In companies in Thailand, the social hierarchy is important. From the lowest-level maid to the CEO, everyone knows their place and how each other should behave. To the westerner doing business in Thailand or working in a Thai company, the social hierarchy can be confusing. If you find yourself doing a lot of business in Thailand or know you’re going to be working for a Thai company, make sure you learn the Thai social hierarchy. It will make life easier and will also help with your success in business in Thailand.
Maids and Maintenance Staff – The lowest level of person in social hierarchy in Thailand are the maids and maintenance staff and every company has many of them. It’s the maids duty, throughout the day, to keep things clean, bring coffee, tea and snacks to higher level management and, in many companies, shop for food at local food stalls and serve it at lunch time to upper management. Maintenance staff make sure everything is in working order and fix it if its not.
In some Thai companies, maids and maintenance staff are treated with respect. In some, they are not. As a westerner, it’s best to be nice to them. It’s not only the polite thing to do, it can also make your work life easier as things will be taken care of for you if they like you. The maids will wai to you (the Thai greeting with hands held in the prayer position) although it’s not expected for you to wai back.
Secretaries – After the maids, the next lowest level employee in Thai social hierarchy in a company are the secretaries. While upper management will be polite to the secretaries, by the way they behave it’s obvious there is no question about what they expect the secretaries to do and the secretaries will never argue. Unlike in the west, where if a secretary catches a mistake upper management has made she/he will tell them, in Thailand this rarely happens. Pointing out the mistakes of upper management isn’t seen as ‘helpful’, it’s seen as laying blame and this causes upper management to ‘lose face’.
Secretaries are good people to be on a friendly basis with in a Thai company as, if you get one a good one, they can be useful. As a foreigner in the company, you will always be the last person to know what’s going on. In fact, they may forget to tell you completely. The secretary, on the other hand, will know and she will tell you. Most secretaries, when they greet you, will wai to you as you are their superior. They should wai first and you should wai in reply.
Employees on the Same Level as You – Social hierarchy with employees on the same level doesn’t really exist, although deferential treatment will still be given to those who have been at the company longer or are older.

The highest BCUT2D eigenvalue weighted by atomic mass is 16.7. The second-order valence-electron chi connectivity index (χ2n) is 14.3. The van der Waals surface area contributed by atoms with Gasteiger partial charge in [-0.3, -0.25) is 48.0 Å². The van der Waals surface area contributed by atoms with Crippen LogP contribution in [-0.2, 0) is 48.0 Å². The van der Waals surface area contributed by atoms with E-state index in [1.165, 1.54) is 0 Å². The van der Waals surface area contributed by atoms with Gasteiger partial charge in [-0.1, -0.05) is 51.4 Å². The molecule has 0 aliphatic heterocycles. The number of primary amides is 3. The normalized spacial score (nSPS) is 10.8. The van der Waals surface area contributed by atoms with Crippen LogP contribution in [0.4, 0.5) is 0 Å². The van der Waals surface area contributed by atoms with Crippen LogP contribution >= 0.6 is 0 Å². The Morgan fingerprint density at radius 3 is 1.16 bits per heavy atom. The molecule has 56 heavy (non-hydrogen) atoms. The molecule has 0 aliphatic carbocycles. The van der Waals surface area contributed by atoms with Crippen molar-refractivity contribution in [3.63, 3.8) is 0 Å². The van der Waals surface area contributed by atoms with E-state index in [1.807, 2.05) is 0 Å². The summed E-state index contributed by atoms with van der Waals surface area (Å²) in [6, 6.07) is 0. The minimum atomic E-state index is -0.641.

Employees on the same level as you will usually call you “Pee” or “Khun” followed by your first name, so “Pee John” or “Khun John”. This is a sign of respect and is used for people older than you, at a higher level or foreign. As a westerner, it’s acceptable to just call them by their first name (usually their nickname) rather than using “Pee” and, once they get to know you better, they will usually do the same with you.
Upper Management – Upper Management is always referred to and spoken to by Thai employees as “Pee” and upper management will often refer to lower level employees as “Nong”. “Nong Jay, can you please come to my office”. As “Pee” denotes a higher level, “Nong” denotes a lower level or someone younger.
As a foreigner it can be confusing, particularly if you are older than someone in upper management, as it’s not really correct to call them “Pee”, but you would never use “Nong” with someone in upper management who is younger than you. This is when the word “Khun” comes in handy. It’s perfectly acceptable to refer to someone in upper management as “Khun”, but still using their first name and usually their nickname (eg: “Khun Fon”). You should wai upper management first.
Top Management – CEOs, CFOs, Partners of companies in Thailand are highly respected and revered, particularly by the staff below them. They will always be referred to as “Pee” or “Khun”, and you should always refer to them as “Khun” too. Top management will be given the best of everything, served before anyone else, deferred to in conversation, and never criticized or argued with. Some of the younger generation of Thais will speak out more with top management, particularly if they’ve been educated overseas, but overall top management in a Thai company are treated much like demi-gods. To be admired, looked up to and as a role model. Again, you should wai top management first.
Social hierarchy in Thai companies is fascinating to watch. It’s unlike anything you will ever have experienced in the west. Whereas in the west we feel like we are working “with” upper management and all working towards a common goal, in Thailand you are always working “for” upper management and that will never change. But, the level of respect Thais give their superiors is genuine and makes for a much happier workplace too. After all, when everyone understands the hierarchy and understands their position in it, it’s easier to accept what you have and be grateful for it.
Besides, as you get older and get more experienced, you too will climb up the ladder and will eventually get the respect the top management get now. And that’s something to look forward to.